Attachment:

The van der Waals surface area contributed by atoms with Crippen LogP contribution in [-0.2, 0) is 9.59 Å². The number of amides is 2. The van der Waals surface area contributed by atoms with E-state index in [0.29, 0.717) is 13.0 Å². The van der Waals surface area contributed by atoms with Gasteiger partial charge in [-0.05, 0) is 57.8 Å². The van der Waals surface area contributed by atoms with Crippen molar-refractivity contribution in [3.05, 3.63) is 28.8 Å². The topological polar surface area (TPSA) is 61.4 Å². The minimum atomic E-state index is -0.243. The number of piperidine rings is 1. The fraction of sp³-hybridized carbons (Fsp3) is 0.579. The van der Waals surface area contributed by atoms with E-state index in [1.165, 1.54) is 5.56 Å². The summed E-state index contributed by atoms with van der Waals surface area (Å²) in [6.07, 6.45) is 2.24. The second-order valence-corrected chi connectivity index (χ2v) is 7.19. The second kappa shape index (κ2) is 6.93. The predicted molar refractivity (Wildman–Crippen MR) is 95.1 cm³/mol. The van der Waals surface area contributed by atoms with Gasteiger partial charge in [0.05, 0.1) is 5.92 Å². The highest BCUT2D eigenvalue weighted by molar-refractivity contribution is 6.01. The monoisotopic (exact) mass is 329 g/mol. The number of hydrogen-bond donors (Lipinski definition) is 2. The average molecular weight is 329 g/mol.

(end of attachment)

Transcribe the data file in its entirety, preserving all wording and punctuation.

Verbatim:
The van der Waals surface area contributed by atoms with Crippen LogP contribution in [-0.2, 0) is 9.59 Å². The number of amides is 2. The van der Waals surface area contributed by atoms with E-state index in [0.29, 0.717) is 13.0 Å². The van der Waals surface area contributed by atoms with Gasteiger partial charge in [-0.05, 0) is 57.8 Å². The van der Waals surface area contributed by atoms with Crippen molar-refractivity contribution in [3.05, 3.63) is 28.8 Å². The topological polar surface area (TPSA) is 61.4 Å². The minimum atomic E-state index is -0.243. The number of piperidine rings is 1. The fraction of sp³-hybridized carbons (Fsp3) is 0.579. The van der Waals surface area contributed by atoms with E-state index in [1.165, 1.54) is 5.56 Å². The summed E-state index contributed by atoms with van der Waals surface area (Å²) in [6.07, 6.45) is 2.24. The second-order valence-corrected chi connectivity index (χ2v) is 7.19. The second kappa shape index (κ2) is 6.93. The predicted molar refractivity (Wildman–Crippen MR) is 95.1 cm³/mol. The van der Waals surface area contributed by atoms with Gasteiger partial charge in [0.05, 0.1) is 5.92 Å². The highest BCUT2D eigenvalue weighted by molar-refractivity contribution is 6.01. The monoisotopic (exact) mass is 329 g/mol. The number of hydrogen-bond donors (Lipinski definition) is 2. The average molecular weight is 329 g/mol.